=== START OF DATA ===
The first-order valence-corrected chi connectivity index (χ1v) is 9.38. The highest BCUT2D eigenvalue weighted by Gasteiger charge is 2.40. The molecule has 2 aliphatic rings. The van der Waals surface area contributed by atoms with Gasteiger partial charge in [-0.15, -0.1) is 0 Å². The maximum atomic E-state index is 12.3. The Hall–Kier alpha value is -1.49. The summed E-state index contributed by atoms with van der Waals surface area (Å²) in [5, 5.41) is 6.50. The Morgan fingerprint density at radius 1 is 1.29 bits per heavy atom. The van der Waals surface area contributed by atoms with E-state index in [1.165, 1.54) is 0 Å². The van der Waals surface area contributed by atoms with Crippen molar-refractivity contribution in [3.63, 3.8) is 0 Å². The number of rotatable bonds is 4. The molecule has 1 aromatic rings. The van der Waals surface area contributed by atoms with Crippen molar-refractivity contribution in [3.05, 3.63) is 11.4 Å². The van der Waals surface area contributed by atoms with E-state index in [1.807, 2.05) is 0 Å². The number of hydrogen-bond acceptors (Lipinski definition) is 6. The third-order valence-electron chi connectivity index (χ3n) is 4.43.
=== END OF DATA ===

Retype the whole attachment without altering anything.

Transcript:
The first-order valence-corrected chi connectivity index (χ1v) is 9.38. The highest BCUT2D eigenvalue weighted by Gasteiger charge is 2.40. The molecule has 2 aliphatic rings. The van der Waals surface area contributed by atoms with Gasteiger partial charge in [-0.15, -0.1) is 0 Å². The maximum atomic E-state index is 12.3. The Hall–Kier alpha value is -1.49. The summed E-state index contributed by atoms with van der Waals surface area (Å²) in [5, 5.41) is 6.50. The Morgan fingerprint density at radius 1 is 1.29 bits per heavy atom. The van der Waals surface area contributed by atoms with E-state index in [1.165, 1.54) is 0 Å². The van der Waals surface area contributed by atoms with Crippen molar-refractivity contribution in [3.63, 3.8) is 0 Å². The number of rotatable bonds is 4. The molecule has 1 aromatic rings. The van der Waals surface area contributed by atoms with Crippen molar-refractivity contribution in [3.05, 3.63) is 11.4 Å². The van der Waals surface area contributed by atoms with E-state index in [1.807, 2.05) is 0 Å². The number of hydrogen-bond acceptors (Lipinski definition) is 6. The third-order valence-electron chi connectivity index (χ3n) is 4.43.